On Wednesday 31st October 2018 IIB and SoLS held the first Institute-wide School Engagement event within the Life Sciences Building. 82 children from Banks Road, Litherland Moss Primary Schools and home-schooled pupils from the local area attended the morning session with 128 Secondary school children from Notre Dame Catholic College, Prescot School, Kings Leadership Academy Hawthornes, Academy of St Nicholas, Archbishop Blanch and St Michaels High attending the afternoon session.

Pupils took part in a range of fun spooky science activities:

  • exploring relationships between skulls and other features of animals (e.g. diet and faeces!) with Michael Berenbrink and PhD student Kelly Ross
  • finding out about blood flow and gravity, how holding your breath slows your heart and which animals that make your heart race with SoLS Terry Gleave and Rachel Floyd
  • making zombie proteins out of magnetic beads with Luning Liu and Fang Huang, assisted by many students
  • looking at model organisms under the microscope with the Centre for Cell Imaging (CCI – Violaine See, Dave Mason, Jen Adcott, Daimark Bennett, Anne Herrmann, Marco Marcello and PhD students Kit Sampat, Hammed Badmos, Rebecca Kelly)
  • finding out how much protein is in the foods we eat including fishing in cauldrons for the answers from the Centre for Proteome Research (CPR – Kimberley Burrow, Jos Harris, Victoria Harman and PhD students Max Harris, Rosie Maher, Iris Wagner, Natalie Koch)
  • pupils could also get up close and find out more about a range of animals kindly provided by staff from World Museum and from within SoLS with Carl Larsen

Additional student and staff helpers including Alice Clubbs Coldron, Lauren Tomlinson, members of Jill Madine group (Hannah Davies, James Torpey and Alana Maerivoet), Louise Colley and Laura Winters were invaluable in organising the day and logistic arrangements on the day.

Brainiology Event

Brainiology Event

Guest Post : Tom Butts, University of Liverpool

The School of Life Sciences held a ‘making the brain’ workshop in the Liverpool World Museum on Saturday 21st January as part of the ‘Meet the Scientists: Brainiacs’ day. Members of the public (and more to the point, their kids) came along and had a go at a number of activities all designed to get people thinking about the brain, how it works, and how it has evolved.

The first activity was to ‘build a brain’, where people had to assemble a 3D life-size anatomical model of the human brain. The second was ‘evolving the brain’ and involved arranging a number of animal photographs on a large phylogeny (of vertebrates). The final part was to try and match up the pictures of the animals’ brains to the correct animal on the phylogeny as a way to think about how brains have evolved. I had some cracking volunteers, including postdocs, PhD students, Masters’ students, and undergrad students from across the biological diaspora in Liverpool, and it was a cracking day had by all. Though knackering. I now have even vaster levels of respect for primary school teachers.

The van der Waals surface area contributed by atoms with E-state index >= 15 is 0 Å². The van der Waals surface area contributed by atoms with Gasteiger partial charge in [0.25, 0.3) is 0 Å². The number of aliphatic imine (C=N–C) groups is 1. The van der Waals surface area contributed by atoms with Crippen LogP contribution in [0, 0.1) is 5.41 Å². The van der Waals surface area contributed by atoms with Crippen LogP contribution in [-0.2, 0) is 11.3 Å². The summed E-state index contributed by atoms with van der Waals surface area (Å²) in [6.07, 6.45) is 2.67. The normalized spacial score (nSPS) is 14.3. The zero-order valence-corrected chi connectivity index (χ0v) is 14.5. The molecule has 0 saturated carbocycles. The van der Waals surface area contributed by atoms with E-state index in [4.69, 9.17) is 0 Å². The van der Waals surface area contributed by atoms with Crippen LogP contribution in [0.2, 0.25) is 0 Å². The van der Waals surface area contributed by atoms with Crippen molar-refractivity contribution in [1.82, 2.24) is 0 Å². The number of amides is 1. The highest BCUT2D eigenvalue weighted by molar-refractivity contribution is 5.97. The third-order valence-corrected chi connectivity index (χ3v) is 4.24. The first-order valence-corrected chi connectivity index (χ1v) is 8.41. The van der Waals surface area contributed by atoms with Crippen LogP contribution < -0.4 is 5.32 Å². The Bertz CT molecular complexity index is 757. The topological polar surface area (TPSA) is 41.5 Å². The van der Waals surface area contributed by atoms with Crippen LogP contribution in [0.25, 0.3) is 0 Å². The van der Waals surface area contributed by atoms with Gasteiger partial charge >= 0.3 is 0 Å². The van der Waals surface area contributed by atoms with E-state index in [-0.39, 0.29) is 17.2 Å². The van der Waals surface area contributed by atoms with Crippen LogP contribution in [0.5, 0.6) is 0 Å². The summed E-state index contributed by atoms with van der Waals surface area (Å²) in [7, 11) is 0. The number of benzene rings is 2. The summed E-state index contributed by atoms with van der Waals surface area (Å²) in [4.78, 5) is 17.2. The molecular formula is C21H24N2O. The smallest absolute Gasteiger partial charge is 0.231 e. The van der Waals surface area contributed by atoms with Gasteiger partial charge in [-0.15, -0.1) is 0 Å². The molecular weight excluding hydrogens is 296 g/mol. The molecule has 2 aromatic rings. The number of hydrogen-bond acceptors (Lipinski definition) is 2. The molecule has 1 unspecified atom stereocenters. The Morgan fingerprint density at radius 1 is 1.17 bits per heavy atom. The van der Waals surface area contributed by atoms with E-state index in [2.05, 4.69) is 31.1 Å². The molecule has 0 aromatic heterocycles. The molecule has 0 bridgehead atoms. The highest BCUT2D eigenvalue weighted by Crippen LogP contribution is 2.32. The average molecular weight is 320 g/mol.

Fascination of Plants Day at Liverpool World Museum

Report by Geraint Parry.

On May 16th the World Museum in Liverpool hosted its third Fascination of Plants Day (FoPD) in collaboration with scientists and educators from the University of Liverpool.

Before the doors opened!

Before the doors opened!

The organisation of an indoor event is one of the few reasons to hope for a rainy day but sadly it was nice and sunny in Liverpool! Nevertheless about 500 visitors passed through the exhibition, each spending at least 20 minutes learning about many aspects of plant science.

Everyone likes a free gift so the exhibit from Ness Botanic Gardens was very popular! Rose Froud and Andrew Lambie showing visitors of all ages how to make pots out of newspaper and then helped them plant either sunflowers or runner beans!

Dr Geraldine Reid from the Museums botany department set up a microscope where the visitors were challenged to try and find locally discovered new Diatom varieties.

Rose Froud from Ness Gardens rolls newspaper plant pots

Rose Froud from Ness Gardens rolls newspaper plant pots

Elsewhere techniques of plant science ancient and modern collided as dried and mounted specimens from the botanical collections were situated alongside a DNA sequencer that University of Liverpool researchers had used to sequence the wheat genome. This machine has recently been donated to the museum for future exhibitions and formed the second-stage of an exhibit that allowed (mostly) kids to extract strawberry DNA and then ‘load’ it onto the sequencer! Rumours are unfounded that this is the start of octoploid Strawberry Genome Project…… The group from UoL was led by Dr Geraint Parry and Professor Anthony Hall, ably helped by members the Life Science Outreach team.

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Preparing to extract strawberry, ready for the sequencer!

Overall it was extremely gratifying to see plenty of smiling faces leaving the exhibition clutching their DNA extractions and temporary plant pots!! Hopefully they’ll be back again next year!